Coming from someone who was lucky enough at four years old to see Neil and Buzz walk on the moon, and remember it, and later understand just exactly how astounding and epic the Space Program is….Thank for this perfect post. You’ve summed up exactly how I feel about all of this and I appreciate that a lot.
    -e

  22. As I read this and all of the comments that have followed, I’m glad that there are ways for us all to share our memories of this event. It is sort of branded on our collective cultural memory, so thanks, Wil, for allowing us a little space to share our story of our memory.
    I remember the day as clearly as I remember the declaration of the Gulf war, the first one, and 9/11/01. I was a freshman in high school, and the quad had been abuzz with talk of the space shuttle, and the first civilian, a teacher, being allowed to fly with the astronauts and how amazing that was. There was a zip that went through us, someone said something about an explosion, but no one knew really what was going on. I walked into my English class, and Mr. Drath had the television on, and we were stunned as we watched the shuttle explode.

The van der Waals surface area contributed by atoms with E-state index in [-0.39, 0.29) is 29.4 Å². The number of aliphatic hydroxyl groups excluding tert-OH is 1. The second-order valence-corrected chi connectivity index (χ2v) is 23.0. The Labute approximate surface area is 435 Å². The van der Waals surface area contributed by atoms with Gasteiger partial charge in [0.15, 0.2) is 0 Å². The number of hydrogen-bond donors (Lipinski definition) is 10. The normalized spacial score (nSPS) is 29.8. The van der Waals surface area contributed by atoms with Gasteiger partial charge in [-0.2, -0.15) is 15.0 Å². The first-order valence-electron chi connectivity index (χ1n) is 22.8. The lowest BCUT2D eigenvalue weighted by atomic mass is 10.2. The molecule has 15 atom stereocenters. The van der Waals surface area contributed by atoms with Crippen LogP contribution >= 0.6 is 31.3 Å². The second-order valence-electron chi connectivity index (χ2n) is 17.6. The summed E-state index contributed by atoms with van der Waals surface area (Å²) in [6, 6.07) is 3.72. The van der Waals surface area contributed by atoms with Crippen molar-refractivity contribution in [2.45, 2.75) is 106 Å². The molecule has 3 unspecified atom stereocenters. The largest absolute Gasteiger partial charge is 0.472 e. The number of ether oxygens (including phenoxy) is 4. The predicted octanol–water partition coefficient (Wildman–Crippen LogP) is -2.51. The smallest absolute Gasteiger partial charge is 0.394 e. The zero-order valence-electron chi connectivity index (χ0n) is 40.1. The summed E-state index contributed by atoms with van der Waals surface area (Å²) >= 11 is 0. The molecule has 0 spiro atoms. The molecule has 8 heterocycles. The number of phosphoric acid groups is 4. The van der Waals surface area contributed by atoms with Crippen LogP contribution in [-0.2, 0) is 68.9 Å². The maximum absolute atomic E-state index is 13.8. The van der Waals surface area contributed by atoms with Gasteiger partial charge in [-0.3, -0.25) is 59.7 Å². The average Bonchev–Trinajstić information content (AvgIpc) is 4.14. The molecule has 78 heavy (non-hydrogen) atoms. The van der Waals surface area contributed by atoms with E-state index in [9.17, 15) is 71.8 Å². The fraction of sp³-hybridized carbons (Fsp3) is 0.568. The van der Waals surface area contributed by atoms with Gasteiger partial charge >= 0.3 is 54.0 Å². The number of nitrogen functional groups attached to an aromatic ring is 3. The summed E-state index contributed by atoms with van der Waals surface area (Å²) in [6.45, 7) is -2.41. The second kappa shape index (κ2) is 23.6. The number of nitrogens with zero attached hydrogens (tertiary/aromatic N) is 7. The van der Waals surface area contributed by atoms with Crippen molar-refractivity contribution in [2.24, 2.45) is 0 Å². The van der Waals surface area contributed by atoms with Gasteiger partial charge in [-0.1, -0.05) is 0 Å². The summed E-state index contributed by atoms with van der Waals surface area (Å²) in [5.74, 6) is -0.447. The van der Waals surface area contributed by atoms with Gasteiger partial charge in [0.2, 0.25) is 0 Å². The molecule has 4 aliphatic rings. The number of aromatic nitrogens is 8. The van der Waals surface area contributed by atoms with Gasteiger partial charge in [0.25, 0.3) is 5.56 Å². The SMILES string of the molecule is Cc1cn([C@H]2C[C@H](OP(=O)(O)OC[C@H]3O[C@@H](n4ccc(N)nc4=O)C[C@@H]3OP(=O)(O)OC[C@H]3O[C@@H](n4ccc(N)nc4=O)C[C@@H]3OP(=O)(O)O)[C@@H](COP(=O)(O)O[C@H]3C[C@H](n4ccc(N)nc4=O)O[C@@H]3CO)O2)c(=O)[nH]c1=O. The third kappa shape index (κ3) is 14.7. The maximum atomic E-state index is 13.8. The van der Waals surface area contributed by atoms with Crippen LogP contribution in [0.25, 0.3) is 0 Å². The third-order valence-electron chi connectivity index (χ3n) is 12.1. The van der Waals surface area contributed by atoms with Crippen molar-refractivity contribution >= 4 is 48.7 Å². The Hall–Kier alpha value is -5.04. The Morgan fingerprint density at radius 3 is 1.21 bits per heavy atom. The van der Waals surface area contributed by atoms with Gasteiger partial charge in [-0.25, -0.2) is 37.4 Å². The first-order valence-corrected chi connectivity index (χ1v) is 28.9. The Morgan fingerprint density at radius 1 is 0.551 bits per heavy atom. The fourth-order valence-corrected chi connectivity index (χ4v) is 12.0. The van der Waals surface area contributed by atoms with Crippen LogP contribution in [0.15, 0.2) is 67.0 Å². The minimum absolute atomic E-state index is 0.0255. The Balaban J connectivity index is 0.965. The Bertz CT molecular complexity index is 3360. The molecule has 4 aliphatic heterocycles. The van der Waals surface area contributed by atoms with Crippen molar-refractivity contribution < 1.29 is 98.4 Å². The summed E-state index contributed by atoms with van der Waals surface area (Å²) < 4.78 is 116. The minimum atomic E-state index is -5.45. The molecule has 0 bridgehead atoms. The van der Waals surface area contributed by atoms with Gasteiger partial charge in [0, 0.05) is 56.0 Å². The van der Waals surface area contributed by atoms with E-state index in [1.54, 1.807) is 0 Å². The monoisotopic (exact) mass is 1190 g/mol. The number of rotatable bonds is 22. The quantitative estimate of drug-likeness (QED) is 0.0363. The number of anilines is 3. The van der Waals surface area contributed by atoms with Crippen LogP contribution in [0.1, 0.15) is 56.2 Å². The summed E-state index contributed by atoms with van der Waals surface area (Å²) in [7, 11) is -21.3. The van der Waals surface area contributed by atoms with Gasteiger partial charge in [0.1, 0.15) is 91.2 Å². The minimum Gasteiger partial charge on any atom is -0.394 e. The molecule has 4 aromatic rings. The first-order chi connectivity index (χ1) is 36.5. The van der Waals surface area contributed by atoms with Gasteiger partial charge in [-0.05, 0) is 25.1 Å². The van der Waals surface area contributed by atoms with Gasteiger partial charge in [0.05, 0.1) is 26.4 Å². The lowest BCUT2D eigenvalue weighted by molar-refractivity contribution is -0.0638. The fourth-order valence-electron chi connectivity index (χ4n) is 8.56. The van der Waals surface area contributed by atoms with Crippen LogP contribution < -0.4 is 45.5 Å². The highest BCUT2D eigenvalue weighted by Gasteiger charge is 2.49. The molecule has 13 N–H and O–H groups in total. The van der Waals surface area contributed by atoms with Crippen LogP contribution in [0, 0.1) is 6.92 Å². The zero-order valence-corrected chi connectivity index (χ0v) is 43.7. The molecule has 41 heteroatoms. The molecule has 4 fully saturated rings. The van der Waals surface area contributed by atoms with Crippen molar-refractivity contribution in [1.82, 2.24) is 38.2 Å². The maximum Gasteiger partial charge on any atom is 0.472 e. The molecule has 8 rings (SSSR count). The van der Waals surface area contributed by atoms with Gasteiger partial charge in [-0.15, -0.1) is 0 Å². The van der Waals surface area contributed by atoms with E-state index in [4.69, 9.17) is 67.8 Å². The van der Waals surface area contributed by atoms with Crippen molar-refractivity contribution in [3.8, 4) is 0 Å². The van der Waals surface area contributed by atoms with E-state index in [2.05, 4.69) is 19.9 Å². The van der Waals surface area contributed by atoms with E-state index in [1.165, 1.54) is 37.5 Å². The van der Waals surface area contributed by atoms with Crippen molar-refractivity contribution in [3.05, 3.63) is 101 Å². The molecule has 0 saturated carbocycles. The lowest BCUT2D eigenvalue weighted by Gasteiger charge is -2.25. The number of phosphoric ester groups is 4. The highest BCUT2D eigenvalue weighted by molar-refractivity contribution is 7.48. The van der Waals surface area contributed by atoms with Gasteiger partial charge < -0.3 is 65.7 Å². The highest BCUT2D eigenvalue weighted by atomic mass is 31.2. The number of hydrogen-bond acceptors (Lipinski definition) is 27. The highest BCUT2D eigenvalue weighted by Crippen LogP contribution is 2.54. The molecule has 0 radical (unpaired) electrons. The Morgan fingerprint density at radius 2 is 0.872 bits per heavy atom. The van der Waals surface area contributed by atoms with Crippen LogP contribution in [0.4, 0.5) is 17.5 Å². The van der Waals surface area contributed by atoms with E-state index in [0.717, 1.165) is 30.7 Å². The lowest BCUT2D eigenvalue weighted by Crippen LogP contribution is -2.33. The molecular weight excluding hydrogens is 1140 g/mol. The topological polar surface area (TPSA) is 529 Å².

The shuttle exploded when I was a freshman, and the Berlin Wall came down when I was a senior. Those are sort of the anchors of the years when I was really forming my idea of my place in the world.

  23. I was 14 in my freshman year of high school science class with Sister Georgann. I can still see her getting upset when it was announced over the pa.
    I was shocked. And yes, every time a shuttle launches, I hold my breath. I beleive Christie McAulifeee was on that shuttle. She was to be “the first teacher” to fly into space. Not sure how I felt about that particular aspect of the program, but it’s what happened.
    I too feared we would never go back to space. I am glad we did, despite the next disaster with Columbia. We have to keep going, keep trying, keep shooting for the stars.
    My youngest who is 4 says he wants to go to the moon. I tell him that he can go! I am glad that I am a parent at a time when I can say it’s possible, despite the dangers.

  24. I was an undergraduate in university (so y’all can just git off my lawn) and heard about it from a friend — I initially didn’t believe him, but soon found out that it was true.
    But, here’s a story I don’t often see re-told: